Casali playing catch-up after hamate surgery

February 21st, 2021

Learning a new pitching staff is a tall enough task for any catcher who joins a new team, but Giants backstop will have the added challenge of being limited defensively for the early part of camp.

Casali underwent surgery to remove the hamate bone in his left hand in December and has not yet caught bullpen sessions this spring.

The 32-year-old veteran said he’s pleased with his progress and doesn’t expect the injury to affect his availability for Opening Day. Casali, who is expected to serve as ’s backup after signing a one-year, $1.5 million deal last month, has been taking swings in the batting cage and playing catch without pain.

“I’ve been playing catch-up,” Casali said Saturday. “I think that the training staff is going to, wisely, just ease me into it. Fortunately, Spring Training is long enough as it is. There’s not a real rush to get back into games. I feel like I have plenty of time to get myself up to playing speed and be ready for Opening Day.”

Casali said he injured his hand while playing for the Reds in the National League Wild Card Series against the Braves last October. He tried to rehab the injury over the offseason, though he ultimately chose to undergo surgery after negotiations began to pick up with the Giants. Casali’s contract didn’t become official until January, but he said he had a verbal agreement in place with San Francisco in December, which was contingent on his surgery going off “without a hitch.”

Casali’s deal includes a $500,000 bonus if he makes the Giants’ Opening Day roster this year, which he said was inserted to help assuage the club’s health concerns.

While Casali is behind the other catchers in camp, the good news for him is that he won’t be forced to start completely from scratch when it comes to learning the Giants’ pitching staff. San Francisco has amassed a collection of former Reds hurlers that Casali has worked with in the past, including , , , and .

“I know a few of the guys on the staff, which is actually a huge help,” Casali said.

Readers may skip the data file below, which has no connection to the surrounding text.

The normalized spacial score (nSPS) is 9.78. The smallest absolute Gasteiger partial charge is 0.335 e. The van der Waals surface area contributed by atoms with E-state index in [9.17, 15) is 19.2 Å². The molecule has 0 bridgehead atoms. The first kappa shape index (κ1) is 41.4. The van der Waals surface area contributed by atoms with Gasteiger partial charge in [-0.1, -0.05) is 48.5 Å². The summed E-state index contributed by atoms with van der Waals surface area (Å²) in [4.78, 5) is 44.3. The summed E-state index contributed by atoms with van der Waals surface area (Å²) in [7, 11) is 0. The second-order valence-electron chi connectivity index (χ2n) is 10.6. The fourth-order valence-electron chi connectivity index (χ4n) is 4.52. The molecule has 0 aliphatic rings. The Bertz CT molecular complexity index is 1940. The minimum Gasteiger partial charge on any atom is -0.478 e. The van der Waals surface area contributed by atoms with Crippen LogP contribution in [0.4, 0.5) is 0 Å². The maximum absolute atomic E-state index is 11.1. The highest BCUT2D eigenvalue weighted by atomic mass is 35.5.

As for the others, Casali said he’s been leaning on technology to help familiarize himself with each pitcher’s offerings. , for example, has been wearing a catcher cam to capture footage from bullpen sessions, allowing Casali to study video after each workout.

“Fortunately, this organization has a lot of technology at its disposal,” Casali said. “I can recap each video, the bullpens of each guy per day, which is pretty fascinating. … But it still doesn't replace the need to get back there and create relationships with them. So I'll be playing catch-up, for sure.”

Wisler slides into Giants’ bullpen mix
Wisler didn’t expect to hit the free-agent market this winter after logging a 1.07 ERA with 35 strikeouts over 25 1/3 innings for the Twins in 2020, but the 28-year-old right-hander became available after being non-tendered in December. He quickly caught on with the Giants, who signed him to a one-year, $1.15 million deal less than a week later.

Wisler is intriguing because of his heavy reliance on his slider, which he threw 83.4% of the time last year. The approach helped Wisler finish among the top 10% of qualified pitchers in both hard-hit rate allowed and whiff-per-swing rate, according to Statcast.

Despite the dominance he enjoyed last year, Wisler said he’d like to back off his breaking ball a bit in 2021 and perhaps keep his usage in the 70% range to ensure that the pitch stays effective.

“I’d rather see a little bit less than that to be a little bit more of a one-and-a-half-, two-pitch pitcher instead of just being a totally one-pitch pitcher,” Wisler said Saturday. “Just to give myself a little more room for error with the slider.”

As one of the more experienced arms in the bullpen, Wisler likely will be called upon in high-leverage spots this season, though he’s a versatile reliever who opened four games and logged one save for the Twins in 2020.

Worth noting
• In an interview with radio station KNBR on Saturday morning, Giants executive vice president of business operations Mario Alioto revealed that the club likely will delay ’s jersey number retirement ceremony until the 2022 season.

"We talked to Will the other day, and most likely, we're probably going to wait until 2022,” Alioto said. “It's probably the best time to retire his number, actually, in 2022. With all of the uncertainty right now with respect to fans, when he gets honored we want to make sure we have an absolutely full house with 100 percent capacity."

• Alioto also told KNBR that the Giants will wear last names on the back of their home jerseys this year for the first time since the team moved to Oracle Park in 2000.

“We will have names on the back of the jerseys,” Alioto said. “It’s been something we’ve been debating for years.”

Alioto said the decision was driven by the Giants’ desire to make it easier for fans to recognize and connect with players on the field.